Ni Ji Sushi has a good number of reviews over several websites and my general impression is that it’s good stuff. Though I didn’t want to read any of them because that would throw my experience off, but Urbanspoon tells me that so far, the experience has been positive for 87% of people who voted. This is my first dining experience at Ni Ji Sushi so I’m mainly going to document how that was like, instead of recommending / not recommending the restaurant. I think it’s also best now that I know people generally like this restaurant and I want to avoid committing flawed recommendations based on my expectations or rationalizations as part of human nature. So here’s how it all went down.
My first impression: the place is quite small and the size of the restaurant is comparable to that which we find in Japan, maybe a little bigger. They don’t have large tables and I’d say they can fit one large group of 8 while the rest are 4 or 2, maybe one group of 6. And because it’s a tiny, open-concept restaurant you won’t get much privacy if that’s what you want. The environment is very homely though so if you’re like me wanting to enjoy a dinner on your own in a warm environment, I’d say Ni Ji Sushi can deliver. And finally, despite being a Japanese restaurant, the staff is Korean and I’m thinking the owner(s) is too. In fact, this is very common in Toronto.
Not long after I sat down, the server asked what I wanted to drink which I thought was very polite instead of just putting tea down. I then ordered the Osaka Sushi dinner for $13.95 which came with 10 pieces of nigiri, 3 pieces of California rolls, and 3 pieces of salmon maki. After taking my order, the server came back with some Edamame, 4 to be exact. While I understand it’s on the house, I find it nonetheless odd to give only 4 pieces. C’mon really?
Soon after I received more appetizers – a congee-like porridge, a salad, some spicy seaweed, and some glass noodles – and you could tell by the appetizers that this place is Japanese-Korean fusion. In fact, their menu has Bulgogi, Bibimbap, and other Korean favorites. I’m wondering if I should try their Korean cuisine? Going back to the appetizers, I think the word to describe them is passable. What I mean is there are some appetizers that you get from most Korean restaurants that you may want more and more of, but I didn’t feel that way here.
My Osaka Sushi dinner came and with it a miso soup. The miso soup was watered down so I didn’t even finish it because of that. Then peering down at my Osaka Sushi dinner, I noticed a couple of things. First, they gave me an extra two pieces of nigiri and I’m not sure if it’s because I took a few pictures already or because it looks better on plate or they’re feeling generous and whatnot. Second, I noticed the salmon. What about the salmon? Well first, I thought that there was too much salmon and not enough other fish. Variety is always good and I feel there shouldn’t be a need to use so much salmon considering there are also salmon maki rolls in the meal. I say this as a salmon lover. They should double the eel, or shrimp even. Normally, nigiri is supposed to come in pairs anyway. Or perhaps it was because they gave me two extra salmon nigiri? Shrug.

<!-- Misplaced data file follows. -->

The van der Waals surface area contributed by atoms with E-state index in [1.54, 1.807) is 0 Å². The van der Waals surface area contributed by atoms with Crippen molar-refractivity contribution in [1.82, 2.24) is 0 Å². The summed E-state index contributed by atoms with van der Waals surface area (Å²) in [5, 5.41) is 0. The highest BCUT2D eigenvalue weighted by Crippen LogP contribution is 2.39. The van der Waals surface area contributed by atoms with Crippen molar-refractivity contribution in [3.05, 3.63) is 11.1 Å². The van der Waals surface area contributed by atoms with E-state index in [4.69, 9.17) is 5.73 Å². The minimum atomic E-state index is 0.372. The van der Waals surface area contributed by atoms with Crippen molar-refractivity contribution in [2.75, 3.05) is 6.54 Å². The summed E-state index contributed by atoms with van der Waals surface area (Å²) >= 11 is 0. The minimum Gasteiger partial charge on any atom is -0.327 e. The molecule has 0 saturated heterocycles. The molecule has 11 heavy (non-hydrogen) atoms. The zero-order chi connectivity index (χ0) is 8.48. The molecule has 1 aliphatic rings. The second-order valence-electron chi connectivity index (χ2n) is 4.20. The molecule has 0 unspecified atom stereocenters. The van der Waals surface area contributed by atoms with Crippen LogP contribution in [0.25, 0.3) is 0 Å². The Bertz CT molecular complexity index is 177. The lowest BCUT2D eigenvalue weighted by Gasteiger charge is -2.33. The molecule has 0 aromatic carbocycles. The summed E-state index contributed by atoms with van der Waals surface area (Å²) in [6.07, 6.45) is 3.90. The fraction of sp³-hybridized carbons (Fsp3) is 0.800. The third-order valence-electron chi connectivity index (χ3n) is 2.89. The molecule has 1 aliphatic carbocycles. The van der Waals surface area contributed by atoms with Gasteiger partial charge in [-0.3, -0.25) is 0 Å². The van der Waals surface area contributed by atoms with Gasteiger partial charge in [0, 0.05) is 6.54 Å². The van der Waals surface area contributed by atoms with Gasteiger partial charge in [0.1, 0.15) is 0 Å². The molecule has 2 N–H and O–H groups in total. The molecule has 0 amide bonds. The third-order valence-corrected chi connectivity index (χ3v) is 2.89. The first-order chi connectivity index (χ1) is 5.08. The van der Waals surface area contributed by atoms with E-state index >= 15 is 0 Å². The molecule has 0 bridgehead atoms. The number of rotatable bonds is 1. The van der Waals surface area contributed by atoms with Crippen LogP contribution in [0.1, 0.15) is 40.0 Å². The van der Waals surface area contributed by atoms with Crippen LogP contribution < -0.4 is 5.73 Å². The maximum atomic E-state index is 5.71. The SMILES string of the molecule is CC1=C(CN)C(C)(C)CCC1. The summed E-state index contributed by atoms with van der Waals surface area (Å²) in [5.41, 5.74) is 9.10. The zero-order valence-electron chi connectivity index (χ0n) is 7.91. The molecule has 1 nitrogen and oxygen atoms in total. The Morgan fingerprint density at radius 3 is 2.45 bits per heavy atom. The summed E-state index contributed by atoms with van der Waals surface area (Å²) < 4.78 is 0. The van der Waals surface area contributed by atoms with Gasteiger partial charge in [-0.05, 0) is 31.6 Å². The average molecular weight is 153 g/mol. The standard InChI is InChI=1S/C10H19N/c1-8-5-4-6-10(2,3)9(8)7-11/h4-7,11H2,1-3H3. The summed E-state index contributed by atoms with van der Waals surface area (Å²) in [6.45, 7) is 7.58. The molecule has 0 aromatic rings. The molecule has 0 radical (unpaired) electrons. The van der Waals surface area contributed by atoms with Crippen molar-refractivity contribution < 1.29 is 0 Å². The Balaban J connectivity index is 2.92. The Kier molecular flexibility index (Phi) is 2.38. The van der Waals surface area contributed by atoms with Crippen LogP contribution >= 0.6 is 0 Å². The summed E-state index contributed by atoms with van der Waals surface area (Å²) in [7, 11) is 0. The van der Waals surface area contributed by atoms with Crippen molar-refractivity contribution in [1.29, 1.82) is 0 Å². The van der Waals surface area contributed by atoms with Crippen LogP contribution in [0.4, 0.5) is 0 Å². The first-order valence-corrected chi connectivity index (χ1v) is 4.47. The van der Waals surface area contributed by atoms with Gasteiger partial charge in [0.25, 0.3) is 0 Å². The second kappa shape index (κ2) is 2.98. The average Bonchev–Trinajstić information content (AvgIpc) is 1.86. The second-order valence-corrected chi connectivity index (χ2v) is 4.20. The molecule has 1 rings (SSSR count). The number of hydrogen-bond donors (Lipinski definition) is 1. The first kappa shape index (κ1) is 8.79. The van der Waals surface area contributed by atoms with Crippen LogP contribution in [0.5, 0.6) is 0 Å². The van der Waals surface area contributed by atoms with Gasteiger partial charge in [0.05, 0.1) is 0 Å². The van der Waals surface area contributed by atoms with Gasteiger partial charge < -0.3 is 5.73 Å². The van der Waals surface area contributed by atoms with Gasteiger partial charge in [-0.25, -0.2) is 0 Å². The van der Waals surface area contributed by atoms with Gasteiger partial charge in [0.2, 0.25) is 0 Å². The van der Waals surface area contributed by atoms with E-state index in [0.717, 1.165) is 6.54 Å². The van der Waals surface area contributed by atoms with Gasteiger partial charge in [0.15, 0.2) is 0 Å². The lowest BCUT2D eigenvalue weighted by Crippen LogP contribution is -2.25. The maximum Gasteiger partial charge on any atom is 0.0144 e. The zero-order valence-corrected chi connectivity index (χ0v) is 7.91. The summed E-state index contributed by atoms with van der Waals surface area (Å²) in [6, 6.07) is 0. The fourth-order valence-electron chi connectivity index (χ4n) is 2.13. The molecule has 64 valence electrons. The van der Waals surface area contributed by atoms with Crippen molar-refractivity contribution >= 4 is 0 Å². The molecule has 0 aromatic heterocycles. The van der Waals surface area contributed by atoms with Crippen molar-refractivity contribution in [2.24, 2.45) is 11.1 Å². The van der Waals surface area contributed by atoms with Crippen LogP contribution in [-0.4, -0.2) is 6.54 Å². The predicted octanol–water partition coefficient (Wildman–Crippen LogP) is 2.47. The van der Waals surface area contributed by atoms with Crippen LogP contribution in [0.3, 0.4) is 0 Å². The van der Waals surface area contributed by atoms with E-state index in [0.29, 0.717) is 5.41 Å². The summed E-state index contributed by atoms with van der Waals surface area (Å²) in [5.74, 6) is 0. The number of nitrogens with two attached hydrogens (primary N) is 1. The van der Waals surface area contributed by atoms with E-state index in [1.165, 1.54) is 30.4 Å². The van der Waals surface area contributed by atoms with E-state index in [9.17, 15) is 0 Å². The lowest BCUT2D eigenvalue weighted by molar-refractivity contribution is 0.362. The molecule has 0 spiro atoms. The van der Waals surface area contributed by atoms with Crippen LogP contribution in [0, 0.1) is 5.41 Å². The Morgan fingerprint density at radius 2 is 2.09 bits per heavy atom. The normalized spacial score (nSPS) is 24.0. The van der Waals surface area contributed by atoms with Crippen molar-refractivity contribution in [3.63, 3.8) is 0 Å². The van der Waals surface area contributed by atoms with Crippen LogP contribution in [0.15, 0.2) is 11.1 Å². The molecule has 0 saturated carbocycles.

Speaking of the salmon, the thing that I really noticed and you may have noticed too is that they didn’t even cut the salmon nicely! Well for the average customer including myself, the way the fish is cut is the least of our problems. But I have to make this comment for sushi chefs all across the world. The way sushi tastes is probably just as important as its appearance – that’s what makes sushi, sushi! It is an art form – food art. In fact, my dragon roll better look like a dragon! Well, you get my point. I’m disappointed when food that’s supposed to take such beautiful form get thrown together like last night’s dinner for next day’s lunch. The fish is to be cut at a 90° angle against the grain of the fish.
Taste for the majority was great with a few minor kinks. Let’s start with the good. The eel had a nice flakey texture and it wasn’t dense at all. It literally fell apart in my mouth like freshly cooked fish. Too bad they couldn’t give an extra one of those. The disappointment was in the tuna. It didn’t taste fresh. Tuna is one of those fish that you can easily tell how well it’s been kept because it easily goes ‘fishy’.
The evening ended with a complimentary green tea ice cream and I left full, probably because of all the appetizers and the ice cream. My word of caution is that Ni Ji Sushi seems to have ranked highly according to users of Urbanspoon, and restaurants that are praised highly may lose the reputation fast if they don’t remain consistent with what they do well or become better at something they do poorly in. So while I enjoyed the meal, I did mention some areas that should see improvement. So there you have it, my complete dining experience at Ni Ji Sushi.
P.S. They do takeout with a 13% discount (I’m assuming you save on tax), but cash only. Business hours are 11:30 a.m. – 11:00 p.m. daily, closed Sundays.
Ni Ji Sushi Japanese Restaurant
1095 Ellesmere Road (At Midland Avenue)
Scarborough, ON M1P 2X2